Every week, the producers and editors of Russia’s leading news outlets met with Surkov in the Kremlin for ‘guidance’ on reporting that week’s news — until they knew exactly what they could and could not say, and ‘guidance’ was no longer needed. Surkov simultaneously acted as the de facto leader of the United Russia party, which was (and remains) in control of the Russian parliament, existing primarily to rubber-stamp Putin’s preferred policies. Those who voted against the party line were summoned to the Kremlin and scolded by Surkov: “You will do as I say. You will vote as is written. Your job is to press the correct button.”

In his enforcement of Putin’s will — or his own interpretation of it — Surkov carefully constructed and presided over a system in which Russians could play-act an intricate imitation of democracy. Every persuasion on the political spectrum was given a Kremlin-backed voice within the system as Surkov ensured that the Kremlin organized and funded a wide range of political groups and movements, from liberal to Communist to conservative, sowing confusion and cynicism in the public while at the same time co-opting any genuine opposition. The messengers differed, but the message was the same — the Kremlin was always in control. Under Surkov’s simulation of politics, dissent wasn’t crushed: it was managed.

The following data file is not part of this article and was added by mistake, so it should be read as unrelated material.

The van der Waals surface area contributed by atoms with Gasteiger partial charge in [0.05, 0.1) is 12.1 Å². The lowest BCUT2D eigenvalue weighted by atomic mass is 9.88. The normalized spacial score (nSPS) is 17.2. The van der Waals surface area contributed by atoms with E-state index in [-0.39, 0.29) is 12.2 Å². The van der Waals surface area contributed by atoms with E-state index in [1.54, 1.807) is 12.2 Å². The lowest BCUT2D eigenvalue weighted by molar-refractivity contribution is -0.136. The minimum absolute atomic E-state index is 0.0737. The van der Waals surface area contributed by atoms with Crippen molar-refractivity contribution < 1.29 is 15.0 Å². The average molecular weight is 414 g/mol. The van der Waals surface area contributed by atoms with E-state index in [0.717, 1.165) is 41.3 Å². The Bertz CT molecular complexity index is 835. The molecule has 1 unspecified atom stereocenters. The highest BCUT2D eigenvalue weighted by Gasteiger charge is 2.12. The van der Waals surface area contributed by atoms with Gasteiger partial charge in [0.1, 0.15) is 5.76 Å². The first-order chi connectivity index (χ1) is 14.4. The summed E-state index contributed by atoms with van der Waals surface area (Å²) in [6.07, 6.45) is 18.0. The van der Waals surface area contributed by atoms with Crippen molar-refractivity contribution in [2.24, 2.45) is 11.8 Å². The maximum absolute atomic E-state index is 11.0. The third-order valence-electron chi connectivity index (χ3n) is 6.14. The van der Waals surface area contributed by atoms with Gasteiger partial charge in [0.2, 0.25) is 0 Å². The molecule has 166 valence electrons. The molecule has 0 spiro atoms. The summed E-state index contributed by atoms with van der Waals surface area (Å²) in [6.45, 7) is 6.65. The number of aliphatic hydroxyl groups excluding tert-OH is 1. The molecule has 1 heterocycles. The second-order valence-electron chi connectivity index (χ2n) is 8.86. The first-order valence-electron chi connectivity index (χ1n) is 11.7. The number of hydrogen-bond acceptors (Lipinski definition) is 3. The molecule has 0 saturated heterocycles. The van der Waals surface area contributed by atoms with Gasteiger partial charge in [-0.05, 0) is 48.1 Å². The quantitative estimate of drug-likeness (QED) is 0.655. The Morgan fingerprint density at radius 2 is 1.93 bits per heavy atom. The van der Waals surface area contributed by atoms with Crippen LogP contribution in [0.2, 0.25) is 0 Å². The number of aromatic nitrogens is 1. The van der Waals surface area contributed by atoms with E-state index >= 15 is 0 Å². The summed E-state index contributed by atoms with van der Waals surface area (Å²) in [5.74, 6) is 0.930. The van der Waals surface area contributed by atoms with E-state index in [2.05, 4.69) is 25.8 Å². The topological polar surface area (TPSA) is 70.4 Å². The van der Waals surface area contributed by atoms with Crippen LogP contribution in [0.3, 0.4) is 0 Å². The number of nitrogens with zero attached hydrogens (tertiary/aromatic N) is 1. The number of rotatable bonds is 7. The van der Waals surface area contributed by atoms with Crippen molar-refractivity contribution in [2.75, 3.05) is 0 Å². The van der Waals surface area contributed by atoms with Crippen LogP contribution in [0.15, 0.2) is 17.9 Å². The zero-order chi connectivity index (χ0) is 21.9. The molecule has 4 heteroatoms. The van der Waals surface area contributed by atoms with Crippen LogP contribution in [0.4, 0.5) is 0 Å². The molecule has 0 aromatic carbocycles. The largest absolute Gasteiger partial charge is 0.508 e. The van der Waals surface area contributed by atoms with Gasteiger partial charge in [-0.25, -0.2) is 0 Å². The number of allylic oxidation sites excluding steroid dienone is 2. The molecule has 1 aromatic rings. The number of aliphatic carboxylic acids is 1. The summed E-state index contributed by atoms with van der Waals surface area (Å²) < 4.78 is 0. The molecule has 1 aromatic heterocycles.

As one analyst puts it:

Surkov’s philosophy is that there is no real freedom in the world, and that all democracies are managed democracies, so the key to success is to influence people, to give them the illusion that they are free, whereas in fact they are managed. In his view, the only freedom is ‘artistic freedom’.

The regime’s chief propagandist saw himself as an artist — and ideologies were his designs. The entire country, in the words of Pomerantsev, was “living by the former wannabe theater director’s script.”

Surkov pointedly allowed a journalist to photograph his office in 2011.